Japan’s Xbox 360 progress report

Gamespot’s article Spot On: Japanese devs sound off on 360 hits up game designers and execs on how they think Microsoft and their flagship console are doing in Japan. The lengthy piece digs deep, starting from back when the original Xbox launched in Japan all the way up until now, although it doesn’t really say much about the recent boost that Halo 3 has brought on.

The overall report gives the Xbox 360’s performance in Japan unfavorable marks, citing low Japanese sales numbers and a weak software lineup. Japanese game makers like Soul Calibur IV lead programmer Masaaki Hoshino believes that this software lineup is what needs the most attention. He says, “In order to succeed in Japan, [Microsoft] needs Japan-created content, not just a lot of foreign games that have been localized.” Ace Combat 6: Fires of Liberation director Natsuki Isaki agrees, “People think [foreign games] are difficult and there’s no guidance on how to clear the objectives.”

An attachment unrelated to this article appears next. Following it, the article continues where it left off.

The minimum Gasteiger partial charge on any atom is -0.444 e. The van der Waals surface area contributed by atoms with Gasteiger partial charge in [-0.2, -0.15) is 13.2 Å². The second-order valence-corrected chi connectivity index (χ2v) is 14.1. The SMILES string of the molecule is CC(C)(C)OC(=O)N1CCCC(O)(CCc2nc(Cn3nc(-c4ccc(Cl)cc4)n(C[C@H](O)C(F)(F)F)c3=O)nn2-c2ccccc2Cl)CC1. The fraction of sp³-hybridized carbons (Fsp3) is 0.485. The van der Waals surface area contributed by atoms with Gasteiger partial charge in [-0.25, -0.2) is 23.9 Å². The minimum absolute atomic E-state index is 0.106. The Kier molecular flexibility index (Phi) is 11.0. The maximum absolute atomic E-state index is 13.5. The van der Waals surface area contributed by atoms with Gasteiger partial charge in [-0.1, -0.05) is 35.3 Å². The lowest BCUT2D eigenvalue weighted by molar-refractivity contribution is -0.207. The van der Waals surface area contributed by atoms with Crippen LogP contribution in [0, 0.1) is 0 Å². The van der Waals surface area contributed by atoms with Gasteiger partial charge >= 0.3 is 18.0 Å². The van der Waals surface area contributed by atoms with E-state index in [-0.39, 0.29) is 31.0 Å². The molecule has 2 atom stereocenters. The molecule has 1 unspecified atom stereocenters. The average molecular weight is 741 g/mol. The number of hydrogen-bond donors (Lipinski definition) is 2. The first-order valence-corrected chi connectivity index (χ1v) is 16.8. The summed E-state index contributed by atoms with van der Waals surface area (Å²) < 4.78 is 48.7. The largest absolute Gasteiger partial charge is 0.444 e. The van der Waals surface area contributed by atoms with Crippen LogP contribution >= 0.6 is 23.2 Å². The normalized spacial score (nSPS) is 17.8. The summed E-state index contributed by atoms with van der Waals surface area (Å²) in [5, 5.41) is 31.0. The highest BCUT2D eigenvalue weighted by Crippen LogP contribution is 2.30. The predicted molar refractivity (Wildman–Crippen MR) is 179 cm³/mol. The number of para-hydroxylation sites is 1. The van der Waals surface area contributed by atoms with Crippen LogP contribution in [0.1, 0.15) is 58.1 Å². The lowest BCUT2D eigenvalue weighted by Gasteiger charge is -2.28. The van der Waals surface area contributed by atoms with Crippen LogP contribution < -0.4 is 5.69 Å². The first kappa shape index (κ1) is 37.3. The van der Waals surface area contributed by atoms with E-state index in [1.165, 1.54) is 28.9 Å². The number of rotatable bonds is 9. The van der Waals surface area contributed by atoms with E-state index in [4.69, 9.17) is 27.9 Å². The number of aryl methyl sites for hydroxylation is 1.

Hit the jump for more on the Xbox 360 in Japan.

And, as always, things point back to the lack of tried and true Japanese RPGs. Natsuki states, “I personally like games like Tom Clancy’s Rainbow Six Vegas, Gears of War, and Test Drive Unlimited, but I think Japanese players don’t want challenging, stressful, difficult games. Japanese players would rather have role-playing games with a slow tempo, where they are led and shown what to do. So, maybe games like Blue Dragon will start to change things. When more of those kind of games come on to the market, then I think more Japanese players will accept the 360.”

Things seem to be looking up in that respect, with Mistwalker’s Lost Odyssey and Square Enix’s Infinite Undiscovery on the way. Also, more Japan-centric Xbox Live games are in the works, coming from companies like Hudson and Treasure. 

Microsoft is down in Japan, but definitely not out. Chubby controllers or not, if they manage bring out the games Japanese gamers want, the Xbox 360 might finally get the attention that North American gamers give it.

Read the full article at Gamespot.

Dale North